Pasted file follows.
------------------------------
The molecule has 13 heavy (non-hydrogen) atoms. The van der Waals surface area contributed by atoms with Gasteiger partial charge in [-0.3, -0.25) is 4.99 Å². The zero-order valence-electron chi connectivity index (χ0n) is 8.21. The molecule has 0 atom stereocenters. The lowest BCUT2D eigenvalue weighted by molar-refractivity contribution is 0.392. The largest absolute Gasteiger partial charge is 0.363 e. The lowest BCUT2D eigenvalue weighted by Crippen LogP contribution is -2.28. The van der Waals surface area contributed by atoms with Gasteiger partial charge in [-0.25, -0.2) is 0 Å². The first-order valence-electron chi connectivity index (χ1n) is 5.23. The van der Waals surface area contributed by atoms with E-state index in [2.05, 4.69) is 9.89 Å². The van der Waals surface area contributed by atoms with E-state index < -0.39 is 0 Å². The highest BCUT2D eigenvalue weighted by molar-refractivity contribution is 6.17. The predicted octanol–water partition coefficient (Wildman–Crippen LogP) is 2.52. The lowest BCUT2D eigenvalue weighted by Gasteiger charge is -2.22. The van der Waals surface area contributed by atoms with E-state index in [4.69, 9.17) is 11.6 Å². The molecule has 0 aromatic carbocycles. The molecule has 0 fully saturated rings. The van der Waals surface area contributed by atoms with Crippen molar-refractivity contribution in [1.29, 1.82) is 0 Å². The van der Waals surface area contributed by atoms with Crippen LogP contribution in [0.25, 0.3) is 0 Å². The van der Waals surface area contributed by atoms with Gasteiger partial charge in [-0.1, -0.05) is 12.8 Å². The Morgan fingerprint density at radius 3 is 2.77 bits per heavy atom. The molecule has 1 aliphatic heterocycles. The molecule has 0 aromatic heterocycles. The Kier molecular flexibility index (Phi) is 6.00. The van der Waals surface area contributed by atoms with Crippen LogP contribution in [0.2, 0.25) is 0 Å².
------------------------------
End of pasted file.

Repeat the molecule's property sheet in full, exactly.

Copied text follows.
The molecule has 13 heavy (non-hydrogen) atoms. The van der Waals surface area contributed by atoms with Gasteiger partial charge in [-0.3, -0.25) is 4.99 Å². The zero-order valence-electron chi connectivity index (χ0n) is 8.21. The molecule has 0 atom stereocenters. The lowest BCUT2D eigenvalue weighted by molar-refractivity contribution is 0.392. The largest absolute Gasteiger partial charge is 0.363 e. The lowest BCUT2D eigenvalue weighted by Crippen LogP contribution is -2.28. The van der Waals surface area contributed by atoms with Gasteiger partial charge in [-0.25, -0.2) is 0 Å². The first-order valence-electron chi connectivity index (χ1n) is 5.23. The van der Waals surface area contributed by atoms with E-state index in [2.05, 4.69) is 9.89 Å². The van der Waals surface area contributed by atoms with E-state index < -0.39 is 0 Å². The highest BCUT2D eigenvalue weighted by molar-refractivity contribution is 6.17. The predicted octanol–water partition coefficient (Wildman–Crippen LogP) is 2.52. The lowest BCUT2D eigenvalue weighted by Gasteiger charge is -2.22. The van der Waals surface area contributed by atoms with E-state index in [4.69, 9.17) is 11.6 Å². The molecule has 0 aromatic carbocycles. The molecule has 0 fully saturated rings. The van der Waals surface area contributed by atoms with Crippen molar-refractivity contribution in [1.29, 1.82) is 0 Å². The van der Waals surface area contributed by atoms with Crippen LogP contribution in [0.25, 0.3) is 0 Å². The van der Waals surface area contributed by atoms with Gasteiger partial charge in [-0.1, -0.05) is 12.8 Å². The Morgan fingerprint density at radius 3 is 2.77 bits per heavy atom. The molecule has 1 aliphatic heterocycles. The molecule has 0 aromatic heterocycles. The Kier molecular flexibility index (Phi) is 6.00. The van der Waals surface area contributed by atoms with Crippen LogP contribution in [0.2, 0.25) is 0 Å².